Thursday, February 5, 2015

The German Romantics

Emotion & Reason

Wanderer Above the Sea of Fog (1818) by Caspar David Friedrich
Image Source: Weekly Standard
In a book review of Rüdiger Safransk’s Romanticism: A German Affair, Thomas A Kohut, in an article he writes for The Weekly Standard, says that this book excels in tracing and in understanding the roots of German Romanticism. First, in a lesson on scholastics and linguistics and in particular on the meaning of words, one ought to distinguish between words that sound similar: Romanticism and Romantics.

Kohut says:
The author distinguishes between “Romanticism” and “Romantics.” The former was a circumscribed historical period beginning (in Safranski’s account) in 1769 with Johann Gottfried von Herder’s voyage from Riga and ending in the 1820s with E. T. A. Hoffmann and Joseph von Eichendorff. The Romantic era is the subject of the first half of the book. The “Romantics,” then, are the individual thinkers who carried on the tradition of Romanticism after the Romantic era was over: Romantics—down to the student rebels of the late 1960s—are the subject of the book’s second half. According to Safranski, the idea animating Romanticism from 1770 until the 1820s, and Romantics to the present day, is “that the beam of our awareness does not illuminate the entirety of our experience, that our consciousness cannot grasp our whole Being, that we have a more intimate connection with the life process than our reason would like to believe.”
This is a reaction to the European Enlightenment, which is still strong and present. This is a counter-Enlightenment idea, but it comes about when Rationalism becomes overly strong and over-bearing, thus suffocating or quenching the spirit.

Now, it must be said that we all carry or court some romantic notions (some obviously more revealed than others), that not every part of our being, even the most rational of us, is informed by reason alone. Romantics believe in the use of emotion, and of feelings, which is excellent for art and the creative endeavors such as painting, music, fiction writing and dance. The music of Mendelssohn, Schumann and Brahms is enjoyable and hauntingly beautiful; the writings of Wolfgang von Goethe, Friedrich von Schiller, and Friedrich Holderlin can inspire us with its transcendent language and its search for deeper meaning. The landscape paintings of Carl Blechen, Joseph Anton Koch, and Caspar David Friedrich can place us in a dreamy state with their muted visions of nature.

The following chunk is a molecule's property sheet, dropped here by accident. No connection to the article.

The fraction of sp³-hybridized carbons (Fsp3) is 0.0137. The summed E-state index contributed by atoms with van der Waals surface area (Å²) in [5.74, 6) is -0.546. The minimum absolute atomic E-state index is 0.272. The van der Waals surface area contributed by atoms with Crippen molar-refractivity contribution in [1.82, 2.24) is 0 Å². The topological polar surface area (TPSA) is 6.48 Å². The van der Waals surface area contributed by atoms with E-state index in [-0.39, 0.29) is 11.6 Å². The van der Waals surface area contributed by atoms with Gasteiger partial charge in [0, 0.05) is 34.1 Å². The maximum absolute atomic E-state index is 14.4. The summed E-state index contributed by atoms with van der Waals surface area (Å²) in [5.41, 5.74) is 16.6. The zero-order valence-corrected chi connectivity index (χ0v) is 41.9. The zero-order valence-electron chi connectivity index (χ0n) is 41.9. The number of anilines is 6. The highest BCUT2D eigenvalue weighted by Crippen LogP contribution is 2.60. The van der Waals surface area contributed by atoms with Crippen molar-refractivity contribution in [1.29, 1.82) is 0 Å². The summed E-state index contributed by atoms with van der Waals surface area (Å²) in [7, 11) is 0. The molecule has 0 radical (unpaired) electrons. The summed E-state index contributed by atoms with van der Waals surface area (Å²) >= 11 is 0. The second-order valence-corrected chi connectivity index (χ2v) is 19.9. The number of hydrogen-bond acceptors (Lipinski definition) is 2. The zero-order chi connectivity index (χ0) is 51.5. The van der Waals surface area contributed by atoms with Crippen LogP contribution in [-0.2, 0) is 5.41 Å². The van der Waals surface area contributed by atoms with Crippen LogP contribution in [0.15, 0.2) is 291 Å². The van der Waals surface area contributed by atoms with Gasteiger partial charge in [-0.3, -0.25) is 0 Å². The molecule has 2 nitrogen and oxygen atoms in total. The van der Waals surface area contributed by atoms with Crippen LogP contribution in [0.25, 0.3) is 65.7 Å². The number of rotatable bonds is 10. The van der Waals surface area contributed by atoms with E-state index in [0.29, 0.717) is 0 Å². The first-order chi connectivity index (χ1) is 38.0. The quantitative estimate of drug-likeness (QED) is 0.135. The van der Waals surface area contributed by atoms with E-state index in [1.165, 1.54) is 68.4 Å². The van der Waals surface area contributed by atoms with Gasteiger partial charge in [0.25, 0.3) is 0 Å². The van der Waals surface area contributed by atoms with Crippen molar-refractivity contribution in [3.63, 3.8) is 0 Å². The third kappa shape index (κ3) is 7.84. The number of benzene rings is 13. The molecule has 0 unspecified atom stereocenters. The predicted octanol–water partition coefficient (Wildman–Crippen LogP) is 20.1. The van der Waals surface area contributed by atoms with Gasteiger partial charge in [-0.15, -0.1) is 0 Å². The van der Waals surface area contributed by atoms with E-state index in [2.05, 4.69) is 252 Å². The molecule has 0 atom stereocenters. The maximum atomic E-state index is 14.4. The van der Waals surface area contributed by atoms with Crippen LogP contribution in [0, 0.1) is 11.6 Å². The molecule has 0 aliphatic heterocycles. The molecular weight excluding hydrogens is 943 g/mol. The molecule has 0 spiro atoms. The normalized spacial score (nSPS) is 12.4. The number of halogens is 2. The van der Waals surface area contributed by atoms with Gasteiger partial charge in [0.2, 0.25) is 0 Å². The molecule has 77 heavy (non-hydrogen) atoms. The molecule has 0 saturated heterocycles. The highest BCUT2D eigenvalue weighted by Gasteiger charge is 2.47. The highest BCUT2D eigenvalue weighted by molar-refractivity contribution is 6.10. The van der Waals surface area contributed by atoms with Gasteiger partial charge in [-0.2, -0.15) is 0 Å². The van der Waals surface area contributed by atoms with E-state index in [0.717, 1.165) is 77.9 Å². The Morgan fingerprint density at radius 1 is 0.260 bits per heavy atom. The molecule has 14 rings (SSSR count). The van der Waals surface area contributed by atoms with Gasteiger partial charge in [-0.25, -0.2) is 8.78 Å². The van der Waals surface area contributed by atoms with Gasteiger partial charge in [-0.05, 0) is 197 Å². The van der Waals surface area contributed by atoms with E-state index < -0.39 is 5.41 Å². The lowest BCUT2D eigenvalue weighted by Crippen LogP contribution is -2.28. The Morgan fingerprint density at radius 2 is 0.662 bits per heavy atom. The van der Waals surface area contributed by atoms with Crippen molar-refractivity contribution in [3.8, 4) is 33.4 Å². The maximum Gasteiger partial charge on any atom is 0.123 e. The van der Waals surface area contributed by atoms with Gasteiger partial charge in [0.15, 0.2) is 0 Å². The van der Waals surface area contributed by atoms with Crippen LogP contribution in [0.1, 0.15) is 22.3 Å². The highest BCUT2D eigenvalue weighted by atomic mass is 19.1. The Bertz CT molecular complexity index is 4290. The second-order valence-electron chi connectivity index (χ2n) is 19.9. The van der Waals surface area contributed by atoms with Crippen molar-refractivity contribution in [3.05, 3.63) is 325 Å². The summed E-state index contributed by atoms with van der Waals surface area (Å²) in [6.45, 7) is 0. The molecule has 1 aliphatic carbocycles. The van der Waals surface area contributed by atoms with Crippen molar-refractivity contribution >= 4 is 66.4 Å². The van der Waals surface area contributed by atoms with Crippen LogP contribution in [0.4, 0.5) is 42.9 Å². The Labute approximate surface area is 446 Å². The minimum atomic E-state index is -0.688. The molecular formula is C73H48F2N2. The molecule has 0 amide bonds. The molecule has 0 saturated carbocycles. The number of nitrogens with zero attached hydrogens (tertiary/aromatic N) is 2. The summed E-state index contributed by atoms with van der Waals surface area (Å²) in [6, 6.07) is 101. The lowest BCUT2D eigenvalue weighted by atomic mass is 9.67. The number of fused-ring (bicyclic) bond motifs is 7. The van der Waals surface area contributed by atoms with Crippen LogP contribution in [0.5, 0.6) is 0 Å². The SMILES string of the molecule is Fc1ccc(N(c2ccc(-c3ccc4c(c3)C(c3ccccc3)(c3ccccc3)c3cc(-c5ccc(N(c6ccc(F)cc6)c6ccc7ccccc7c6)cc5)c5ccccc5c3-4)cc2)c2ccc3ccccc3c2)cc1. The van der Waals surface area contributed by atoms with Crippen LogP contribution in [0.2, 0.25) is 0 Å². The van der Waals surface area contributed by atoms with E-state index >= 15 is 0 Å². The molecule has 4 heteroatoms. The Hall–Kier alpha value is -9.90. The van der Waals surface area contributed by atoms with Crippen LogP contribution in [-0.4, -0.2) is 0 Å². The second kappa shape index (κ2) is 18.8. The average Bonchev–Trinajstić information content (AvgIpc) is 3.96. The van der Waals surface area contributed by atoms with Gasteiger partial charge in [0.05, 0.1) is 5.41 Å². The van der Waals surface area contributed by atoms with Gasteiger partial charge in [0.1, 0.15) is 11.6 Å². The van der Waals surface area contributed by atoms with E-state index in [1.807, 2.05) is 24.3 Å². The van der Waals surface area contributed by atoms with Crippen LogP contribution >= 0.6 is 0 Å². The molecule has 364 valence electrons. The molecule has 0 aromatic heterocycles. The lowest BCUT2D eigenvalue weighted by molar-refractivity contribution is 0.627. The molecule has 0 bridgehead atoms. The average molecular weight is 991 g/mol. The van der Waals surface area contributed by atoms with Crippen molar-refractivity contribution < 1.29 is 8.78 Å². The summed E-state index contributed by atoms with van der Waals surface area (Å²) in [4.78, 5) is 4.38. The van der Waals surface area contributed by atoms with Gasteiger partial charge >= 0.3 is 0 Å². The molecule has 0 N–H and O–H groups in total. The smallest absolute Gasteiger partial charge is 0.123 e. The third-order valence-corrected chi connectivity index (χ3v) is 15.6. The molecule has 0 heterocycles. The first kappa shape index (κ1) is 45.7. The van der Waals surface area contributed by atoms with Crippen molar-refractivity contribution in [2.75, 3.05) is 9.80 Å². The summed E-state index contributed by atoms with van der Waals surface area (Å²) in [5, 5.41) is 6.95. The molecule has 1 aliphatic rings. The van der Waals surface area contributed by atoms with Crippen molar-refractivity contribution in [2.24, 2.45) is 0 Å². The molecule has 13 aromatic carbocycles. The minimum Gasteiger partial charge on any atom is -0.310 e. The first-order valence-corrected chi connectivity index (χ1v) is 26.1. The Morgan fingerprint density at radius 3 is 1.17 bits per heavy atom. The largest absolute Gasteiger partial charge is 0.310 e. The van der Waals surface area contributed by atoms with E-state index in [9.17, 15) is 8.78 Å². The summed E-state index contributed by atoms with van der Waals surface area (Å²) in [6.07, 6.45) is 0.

This romantic feeling becomes problematic, even dangerous, however, when applied to the political realm, which succinctly explains the mindset of revolutionaries and extremists. The reality is coloured by what could be, which in most cases (perhaps all) requires the use of violence to achieve; the finer sensibilities in art turn violent in the political arena. It must be noted that both Marx and Engels were influenced by Romanticism and were indeed 19th-century Romantics. Their desire was to force personal destiny onto others; their personal desires lead to tragedy.

This view thankfully places me in the company of both the book’s author and reviewer, the latter who writes:
The author is sympathetic to Romanticism, when it remains in the aesthetic realm, as having the potential to enrich and fulfill a life and a world that would otherwise be sterile and superficial, a literal life and a literal world. The problem comes when Romanticism enters the political realm. Whereas the Romantic craves adventure, intense experiences, and extremes, successful politics depends on compromise, rational discourse, consensus, and achievement that is mostly partial and prosaic.
I would recommend that you read the rest of this fine review as a brief introduction to the benefits and perils of taking on a Romantic view of life.

For more, go to [WeeklyStandard]

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